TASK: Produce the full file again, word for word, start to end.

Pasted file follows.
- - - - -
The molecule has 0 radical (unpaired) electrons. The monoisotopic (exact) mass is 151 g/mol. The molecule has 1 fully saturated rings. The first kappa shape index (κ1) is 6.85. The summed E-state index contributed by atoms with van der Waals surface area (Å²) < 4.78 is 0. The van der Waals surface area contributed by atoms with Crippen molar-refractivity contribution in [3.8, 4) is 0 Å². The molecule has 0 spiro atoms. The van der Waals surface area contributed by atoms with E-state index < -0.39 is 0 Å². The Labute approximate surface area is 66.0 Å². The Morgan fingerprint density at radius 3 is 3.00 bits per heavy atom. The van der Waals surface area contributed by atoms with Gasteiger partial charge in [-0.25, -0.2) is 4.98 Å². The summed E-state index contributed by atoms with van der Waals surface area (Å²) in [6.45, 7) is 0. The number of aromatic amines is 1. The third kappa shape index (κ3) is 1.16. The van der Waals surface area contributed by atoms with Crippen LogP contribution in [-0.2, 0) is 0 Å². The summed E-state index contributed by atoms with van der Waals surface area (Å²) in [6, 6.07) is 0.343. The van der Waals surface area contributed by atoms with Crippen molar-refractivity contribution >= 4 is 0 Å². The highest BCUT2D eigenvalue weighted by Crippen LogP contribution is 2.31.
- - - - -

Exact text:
The molecule has 0 radical (unpaired) electrons. The monoisotopic (exact) mass is 151 g/mol. The molecule has 1 fully saturated rings. The first kappa shape index (κ1) is 6.85. The summed E-state index contributed by atoms with van der Waals surface area (Å²) < 4.78 is 0. The van der Waals surface area contributed by atoms with Crippen molar-refractivity contribution in [3.8, 4) is 0 Å². The molecule has 0 spiro atoms. The van der Waals surface area contributed by atoms with E-state index < -0.39 is 0 Å². The Labute approximate surface area is 66.0 Å². The Morgan fingerprint density at radius 3 is 3.00 bits per heavy atom. The van der Waals surface area contributed by atoms with Gasteiger partial charge in [-0.25, -0.2) is 4.98 Å². The summed E-state index contributed by atoms with van der Waals surface area (Å²) in [6.45, 7) is 0. The number of aromatic amines is 1. The third kappa shape index (κ3) is 1.16. The van der Waals surface area contributed by atoms with Crippen LogP contribution in [-0.2, 0) is 0 Å². The summed E-state index contributed by atoms with van der Waals surface area (Å²) in [6, 6.07) is 0.343. The van der Waals surface area contributed by atoms with Crippen molar-refractivity contribution >= 4 is 0 Å². The highest BCUT2D eigenvalue weighted by Crippen LogP contribution is 2.31.